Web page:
Editions:  Austria · Denmark · France · Germany · Italy · Norway · Spain · Sweden · Switzerland
Advertisement

Greeks demand cash for Nazi crimes

Share this article

Greeks demand cash for Nazi crimes
Photo: DPA
08:43 CEST+02:00
Around a hundred people protested outside the German embassy in Athens on Saturday to demand reparations for Nazi crimes committed in Greece during World War II.

The protest by Greek and German activists was held on the 70th anniversary of the massacre of 218 civilians in the village of Distomo in central Greece by the Nazis on June 10th, 1944.

Holding banners that read "justice and compensation", they called for immediate action from Germany on a cause that has been taken up by pressure groups and opposition figures in Greece since the onset of the financial crisis.

Many Greeks blame Germany for the strict austerity imposed on their country in return for a massive €240 billion bailout funded jointly by the European Union and the IMF.

Greece agreed to significantly cut public spending in order to receive the bailout and stay in the eurozone, but the austerity measures imposed by the government, at the insistence of the EU, are deeply unpopular.

One of the most prominent campaigners on the issue, former Greek resistance fighter and newly elected MEP, Manolis Glezos, told Skai radio station that the issue of reparations would be the first thing he raises at the European Parliament.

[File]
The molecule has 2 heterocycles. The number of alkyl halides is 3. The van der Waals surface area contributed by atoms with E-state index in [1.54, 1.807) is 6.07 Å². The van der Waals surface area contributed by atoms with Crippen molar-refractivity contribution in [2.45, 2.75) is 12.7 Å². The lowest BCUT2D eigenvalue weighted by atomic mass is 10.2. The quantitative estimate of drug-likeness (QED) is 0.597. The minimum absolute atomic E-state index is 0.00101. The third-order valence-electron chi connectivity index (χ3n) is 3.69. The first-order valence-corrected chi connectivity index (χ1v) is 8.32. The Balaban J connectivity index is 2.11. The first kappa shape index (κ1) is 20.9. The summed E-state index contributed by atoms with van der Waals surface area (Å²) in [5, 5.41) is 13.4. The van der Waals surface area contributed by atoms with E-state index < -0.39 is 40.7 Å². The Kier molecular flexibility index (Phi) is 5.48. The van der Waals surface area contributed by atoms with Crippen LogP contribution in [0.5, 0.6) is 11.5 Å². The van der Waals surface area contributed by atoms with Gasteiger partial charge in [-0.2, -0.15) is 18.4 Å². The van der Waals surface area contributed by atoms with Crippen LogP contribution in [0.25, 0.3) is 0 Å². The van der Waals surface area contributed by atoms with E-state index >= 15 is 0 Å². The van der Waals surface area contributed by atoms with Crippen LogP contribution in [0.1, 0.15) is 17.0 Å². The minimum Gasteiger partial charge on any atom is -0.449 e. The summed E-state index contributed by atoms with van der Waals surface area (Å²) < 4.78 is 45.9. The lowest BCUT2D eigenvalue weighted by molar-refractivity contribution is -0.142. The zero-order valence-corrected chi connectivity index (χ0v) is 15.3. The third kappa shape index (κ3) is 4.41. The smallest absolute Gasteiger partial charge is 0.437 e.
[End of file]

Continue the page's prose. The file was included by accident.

Glezos, who at 91 is the oldest person to be elected to the EU Parliament in 2014, is a member of the left-wing SYRIZA party.

The Greek president, Karolos Papoulias, who was also a member of the resistance to the Nazis from 1942 to 1944, supports the campaign for reparations and claims to have raised the issue with his German counterpart during a visit to Greece in March.

A working group set up by the Greek government estimates that the total amount due to Greece is €162 billion.

Berlin argues that the issue of reparations to Greece has already been settled, and points to the 115 million Deutsche Marks it paid in 1960 as part of an agreement with several European governments.

Get notified about breaking news on The Local

Share this article

Become a Member or sign-in to leave a comment.
Advertisement

From our sponsors

Is this the world's most international business school?

It's not just one of the world's leading business schools. It's also a chance for students to have a truly international undergraduate experience.

Advertisement
Advertisement
Advertisement
Advertisement
Advertisement

Popular articles

Advertisement
Advertisement